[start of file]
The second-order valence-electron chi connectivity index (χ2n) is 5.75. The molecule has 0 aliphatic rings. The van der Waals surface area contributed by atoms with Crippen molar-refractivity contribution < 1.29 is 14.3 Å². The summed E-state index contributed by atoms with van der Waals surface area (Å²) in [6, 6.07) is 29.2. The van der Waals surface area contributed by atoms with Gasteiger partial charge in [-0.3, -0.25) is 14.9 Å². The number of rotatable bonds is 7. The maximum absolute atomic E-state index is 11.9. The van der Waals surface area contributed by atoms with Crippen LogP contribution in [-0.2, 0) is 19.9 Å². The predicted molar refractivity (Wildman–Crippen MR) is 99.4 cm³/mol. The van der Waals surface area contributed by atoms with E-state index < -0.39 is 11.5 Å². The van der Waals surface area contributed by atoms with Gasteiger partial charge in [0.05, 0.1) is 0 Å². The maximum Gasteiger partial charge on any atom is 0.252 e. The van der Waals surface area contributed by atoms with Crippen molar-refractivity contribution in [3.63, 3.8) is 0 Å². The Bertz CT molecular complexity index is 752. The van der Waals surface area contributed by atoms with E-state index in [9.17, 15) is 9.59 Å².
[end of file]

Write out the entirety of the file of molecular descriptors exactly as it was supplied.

The second-order valence-electron chi connectivity index (χ2n) is 5.75. The molecule has 0 aliphatic rings. The van der Waals surface area contributed by atoms with Crippen molar-refractivity contribution < 1.29 is 14.3 Å². The summed E-state index contributed by atoms with van der Waals surface area (Å²) in [6, 6.07) is 29.2. The van der Waals surface area contributed by atoms with Gasteiger partial charge in [-0.3, -0.25) is 14.9 Å². The number of rotatable bonds is 7. The maximum absolute atomic E-state index is 11.9. The van der Waals surface area contributed by atoms with Crippen LogP contribution in [-0.2, 0) is 19.9 Å². The predicted molar refractivity (Wildman–Crippen MR) is 99.4 cm³/mol. The van der Waals surface area contributed by atoms with E-state index < -0.39 is 11.5 Å². The van der Waals surface area contributed by atoms with Gasteiger partial charge in [0.05, 0.1) is 0 Å². The maximum Gasteiger partial charge on any atom is 0.252 e. The van der Waals surface area contributed by atoms with Crippen molar-refractivity contribution in [3.63, 3.8) is 0 Å². The Bertz CT molecular complexity index is 752. The van der Waals surface area contributed by atoms with E-state index in [9.17, 15) is 9.59 Å².